The company will trade on NASDAQ — which has a multitude of initial listing requirements — under the ticker symbol “OPEN,” starting on December 21.
Prior to the official merger, Social Capital Hedosophia Holdings Corp. II will continue to publicly trade under the listing IPOB — where its stock price has more than doubled to slightly more than $24 per share, ahead of the merger.
Opendoor is one of the latest firms to use a SPAC as a vehicle to raise capital and become a publicly listed company, rather than going the direct route. Other industry veterans like former Zillow CEO and co-founder Spencer Rascoff have also launched their own SPACs.
Social Capital II’s CEO, Chamath Palihapitiya, is also the chairman of Virgin Galactic, another company Social Capital took public, through what he calls the “IPO 2.0 platform.”
Prior to the company’s public listing, investors were provided insight into Opendoor’s business for the first time, via the company’s S-4 filing with the U.S. Securities and Exchange Commission, back in October.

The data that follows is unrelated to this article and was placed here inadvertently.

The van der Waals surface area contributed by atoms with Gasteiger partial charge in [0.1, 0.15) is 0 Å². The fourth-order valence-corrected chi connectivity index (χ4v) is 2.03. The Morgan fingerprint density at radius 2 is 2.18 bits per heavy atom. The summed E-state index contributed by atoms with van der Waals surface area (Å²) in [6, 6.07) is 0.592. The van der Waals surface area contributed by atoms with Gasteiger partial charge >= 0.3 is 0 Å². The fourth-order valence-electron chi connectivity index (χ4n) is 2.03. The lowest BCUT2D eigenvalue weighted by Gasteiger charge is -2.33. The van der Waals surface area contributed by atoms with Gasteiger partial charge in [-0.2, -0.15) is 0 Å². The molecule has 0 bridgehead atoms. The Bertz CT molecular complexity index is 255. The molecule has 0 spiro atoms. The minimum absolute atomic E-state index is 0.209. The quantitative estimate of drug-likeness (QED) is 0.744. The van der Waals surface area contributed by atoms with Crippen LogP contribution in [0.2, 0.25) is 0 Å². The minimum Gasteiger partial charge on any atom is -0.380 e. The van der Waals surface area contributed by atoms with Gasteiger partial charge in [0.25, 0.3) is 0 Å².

The filing revealed that Opendoor posted $1.9 billion in revenue in the first six months of 2020. It’s a slight decline from the $2.2 billion the company posted in 2019, although it’s likely due to the headwinds of COVID-19, which forced the company to suspend its homebuying operation for a brief period.
The company posted a net loss of $118 million in the first six months of 2020, compared to a net loss of $157 million in the first six months of 2019. For the entire year of 2019, Opendoor sold nearly 19,000 homes and generated $4.7 billion in revenue.
Opendoor also revealed in the filing that, in 2019, the company received a civil investigative demand from the FTC “seeking documents and information relating primarily to statements in our advertising and website comparing Opendoor’s offers to purchase homes to selling in a traditional manner using an agent and statements pertaining to Opendoor’s offers reflecting or being based on market prices.”